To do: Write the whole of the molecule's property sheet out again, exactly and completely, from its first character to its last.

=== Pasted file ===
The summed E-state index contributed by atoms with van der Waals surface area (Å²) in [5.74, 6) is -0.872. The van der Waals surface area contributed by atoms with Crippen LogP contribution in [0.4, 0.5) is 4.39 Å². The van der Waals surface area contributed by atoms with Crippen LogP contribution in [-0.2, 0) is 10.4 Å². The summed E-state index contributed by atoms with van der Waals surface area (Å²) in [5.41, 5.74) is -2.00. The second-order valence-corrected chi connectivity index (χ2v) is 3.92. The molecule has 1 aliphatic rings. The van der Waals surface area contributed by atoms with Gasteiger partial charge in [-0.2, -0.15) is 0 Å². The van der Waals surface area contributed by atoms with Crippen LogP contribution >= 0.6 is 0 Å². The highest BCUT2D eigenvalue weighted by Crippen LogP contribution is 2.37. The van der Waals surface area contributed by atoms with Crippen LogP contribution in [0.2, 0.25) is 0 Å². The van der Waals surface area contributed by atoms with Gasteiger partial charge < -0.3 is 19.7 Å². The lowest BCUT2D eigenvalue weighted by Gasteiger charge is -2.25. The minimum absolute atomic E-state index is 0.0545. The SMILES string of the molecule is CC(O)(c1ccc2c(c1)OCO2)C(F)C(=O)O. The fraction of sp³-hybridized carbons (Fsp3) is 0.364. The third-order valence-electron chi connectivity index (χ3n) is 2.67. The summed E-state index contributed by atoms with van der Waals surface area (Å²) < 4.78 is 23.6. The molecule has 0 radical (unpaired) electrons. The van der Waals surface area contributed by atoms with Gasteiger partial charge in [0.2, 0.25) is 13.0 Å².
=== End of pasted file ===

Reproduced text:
The summed E-state index contributed by atoms with van der Waals surface area (Å²) in [5.74, 6) is -0.872. The van der Waals surface area contributed by atoms with Crippen LogP contribution in [0.4, 0.5) is 4.39 Å². The van der Waals surface area contributed by atoms with Crippen LogP contribution in [-0.2, 0) is 10.4 Å². The summed E-state index contributed by atoms with van der Waals surface area (Å²) in [5.41, 5.74) is -2.00. The second-order valence-corrected chi connectivity index (χ2v) is 3.92. The molecule has 1 aliphatic rings. The van der Waals surface area contributed by atoms with Gasteiger partial charge in [-0.2, -0.15) is 0 Å². The van der Waals surface area contributed by atoms with Crippen LogP contribution >= 0.6 is 0 Å². The highest BCUT2D eigenvalue weighted by Crippen LogP contribution is 2.37. The van der Waals surface area contributed by atoms with Crippen LogP contribution in [0.2, 0.25) is 0 Å². The van der Waals surface area contributed by atoms with Gasteiger partial charge < -0.3 is 19.7 Å². The lowest BCUT2D eigenvalue weighted by Gasteiger charge is -2.25. The minimum absolute atomic E-state index is 0.0545. The SMILES string of the molecule is CC(O)(c1ccc2c(c1)OCO2)C(F)C(=O)O. The fraction of sp³-hybridized carbons (Fsp3) is 0.364. The third-order valence-electron chi connectivity index (χ3n) is 2.67. The summed E-state index contributed by atoms with van der Waals surface area (Å²) < 4.78 is 23.6. The molecule has 0 radical (unpaired) electrons. The van der Waals surface area contributed by atoms with Gasteiger partial charge in [0.2, 0.25) is 13.0 Å².